The fleeting exchange of glances in the final seconds of Nicholas Hytner's new Glyndebourne production of Cosi fan tutte does more than suggest that new infatuations will not easily be shaken off: the pupils in Mozart's "School for Lovers" may have learnt the hardest lesson of all - that love is fragile, and you toy with it at your peril. It's one of many tiny details in Hytner's staging that make this the closest thing to a Method Cosi that I have ever seen in the theatre. It's soundly motivated, keenly observed and honest to a fault. So why isn't it enough?
The key may be in Hytner's earnestness. For the first half hour, right up to the point when Ferrando and Guglielmo return in disguise, this Cosi was so tasteful, so well behaved, that it almost died of good intentions. Looking pretty as a picture in Vicki Mortimer's curvaceous, marble-faced set, it had a squeaky-clean feel, and the pacing and mood were leisurely and genteel.
It's true that the complexion of Mozart's ravishing score is for the most part diaphanously feminine, and that was something that Hytner and his wonderfully sympathetic conductor, Ivan Fischer, together with the soft-grained colours of the Orchestra of the Age of Enlightenment, were keen to - and did - exploit. But I'm not sure you can play the recitatives with this kind of studied naturalism. It felt slow. It felt flat. And with Hytner also determined never to play for laughs that weren't earned (and if that's the case, how on earth do you get around the antics of Dorabella's maid, Despina?), it felt po-faced.
So many opportunities were missed with Don Alfonso, who in the nondescript figure of Nicolas Rivenq almost disappeared from the proceedings. He was neither a sinister presence nor the pace-making master of ceremonies that Mozart envisaged. He even sang raggedly.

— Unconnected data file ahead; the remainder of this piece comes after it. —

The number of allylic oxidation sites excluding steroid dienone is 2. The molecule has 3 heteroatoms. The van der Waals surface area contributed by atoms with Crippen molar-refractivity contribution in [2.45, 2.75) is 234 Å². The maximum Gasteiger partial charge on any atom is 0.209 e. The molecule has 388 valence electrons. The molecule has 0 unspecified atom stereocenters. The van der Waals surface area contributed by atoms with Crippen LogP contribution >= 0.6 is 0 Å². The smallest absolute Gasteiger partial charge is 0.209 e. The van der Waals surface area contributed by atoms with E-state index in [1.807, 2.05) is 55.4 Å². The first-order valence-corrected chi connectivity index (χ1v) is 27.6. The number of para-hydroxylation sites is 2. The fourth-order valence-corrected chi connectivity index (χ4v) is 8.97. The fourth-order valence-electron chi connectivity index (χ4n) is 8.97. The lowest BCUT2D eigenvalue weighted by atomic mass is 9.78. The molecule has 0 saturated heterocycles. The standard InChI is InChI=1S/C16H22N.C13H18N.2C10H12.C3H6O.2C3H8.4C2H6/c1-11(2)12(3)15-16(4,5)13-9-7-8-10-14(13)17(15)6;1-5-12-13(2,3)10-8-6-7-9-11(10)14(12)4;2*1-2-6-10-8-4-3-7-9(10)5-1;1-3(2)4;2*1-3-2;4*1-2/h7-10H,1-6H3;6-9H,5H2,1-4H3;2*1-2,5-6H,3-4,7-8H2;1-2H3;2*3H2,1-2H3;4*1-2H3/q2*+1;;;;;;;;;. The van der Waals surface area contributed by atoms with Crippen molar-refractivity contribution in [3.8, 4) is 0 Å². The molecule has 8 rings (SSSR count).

But with the return of the boys convincingly disguised as the two musketeers - all flouncy clothes and louche manner - things began to look up. The casting was spot on, and, as you might expect from practitioners as perceptive as Hytner and Fischer, the musical line as well as the words dictated much of the humour and heartache and anger.
Miah Persson and Anke Vondung were beautifully matched as Fiordiligi and Dorabella. They played off each other like sisters, their kinship as marked as their individualities. Vondung was an unusually characterful, feisty Dorabella, and Persson a beautiful and touching Fiordiligi. Very much the big sister, she directs the second stanza of "Come scoglio" to Dorabella alone. That's a nice touch, which says, "I know you - but you must stiffen your resolve."
Later in the evening, of course, it is Fiordiligi who must wrestle with her conscience. "Per pieta", that most challenging of all arias, was not only a super piece of singing; it was a real emotional journey.
On the masculine side of the equation, Luca Pisaroni's Guglielmo played winningly, darkly, on the braggadocio, while the engaging Finnish tenor Topi Lehtipuu used the gentle flutter in his voice to caressing effect and displayed delicious cool when his sword got tangled in his cape as he launched into the single most romantic expression of his heart's desire, "Un'aura amorosa".
And Despina? Well, for all her charm, my feeling was that Ainhoa Garmendia was too young and unworldly, and that the role in fact demands a more experienced pair of hands to square up to Don Alfonso's wiliness and cynicism.
Musically, though, it was a strong evening, with Fischer and the OAE really underlining the conflicting masculine and feminine characteristics of the score. I'm still not sure why it didn't add up for me. Perhaps, for all the darkness at the heart of the piece, Hytner's staging simply took itself a little too seriously.
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